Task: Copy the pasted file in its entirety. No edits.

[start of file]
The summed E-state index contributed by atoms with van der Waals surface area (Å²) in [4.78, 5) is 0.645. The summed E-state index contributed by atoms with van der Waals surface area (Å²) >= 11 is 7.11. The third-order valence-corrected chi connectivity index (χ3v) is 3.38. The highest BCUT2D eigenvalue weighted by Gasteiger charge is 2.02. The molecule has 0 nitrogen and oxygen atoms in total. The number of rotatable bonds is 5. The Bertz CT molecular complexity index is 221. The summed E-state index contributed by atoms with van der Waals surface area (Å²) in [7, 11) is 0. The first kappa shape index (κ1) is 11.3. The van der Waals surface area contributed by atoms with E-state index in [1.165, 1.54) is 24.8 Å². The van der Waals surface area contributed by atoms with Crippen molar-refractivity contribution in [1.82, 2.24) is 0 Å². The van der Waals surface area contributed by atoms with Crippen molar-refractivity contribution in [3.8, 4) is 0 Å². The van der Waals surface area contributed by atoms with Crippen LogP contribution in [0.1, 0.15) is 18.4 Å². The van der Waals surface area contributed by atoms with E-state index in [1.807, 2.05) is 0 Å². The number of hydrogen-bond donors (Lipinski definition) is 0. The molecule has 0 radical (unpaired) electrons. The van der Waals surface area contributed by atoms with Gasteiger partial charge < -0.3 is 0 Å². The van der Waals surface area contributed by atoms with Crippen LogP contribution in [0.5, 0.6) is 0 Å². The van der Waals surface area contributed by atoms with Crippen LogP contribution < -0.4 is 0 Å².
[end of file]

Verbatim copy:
The summed E-state index contributed by atoms with van der Waals surface area (Å²) in [4.78, 5) is 0.645. The summed E-state index contributed by atoms with van der Waals surface area (Å²) >= 11 is 7.11. The third-order valence-corrected chi connectivity index (χ3v) is 3.38. The highest BCUT2D eigenvalue weighted by Gasteiger charge is 2.02. The molecule has 0 nitrogen and oxygen atoms in total. The number of rotatable bonds is 5. The Bertz CT molecular complexity index is 221. The summed E-state index contributed by atoms with van der Waals surface area (Å²) in [7, 11) is 0. The first kappa shape index (κ1) is 11.3. The van der Waals surface area contributed by atoms with E-state index in [1.165, 1.54) is 24.8 Å². The van der Waals surface area contributed by atoms with Crippen molar-refractivity contribution in [1.82, 2.24) is 0 Å². The van der Waals surface area contributed by atoms with Crippen molar-refractivity contribution in [3.8, 4) is 0 Å². The van der Waals surface area contributed by atoms with Crippen LogP contribution in [0.1, 0.15) is 18.4 Å². The van der Waals surface area contributed by atoms with E-state index in [1.807, 2.05) is 0 Å². The number of hydrogen-bond donors (Lipinski definition) is 0. The molecule has 0 radical (unpaired) electrons. The van der Waals surface area contributed by atoms with Gasteiger partial charge < -0.3 is 0 Å². The van der Waals surface area contributed by atoms with Crippen LogP contribution in [0.5, 0.6) is 0 Å². The van der Waals surface area contributed by atoms with Crippen LogP contribution < -0.4 is 0 Å².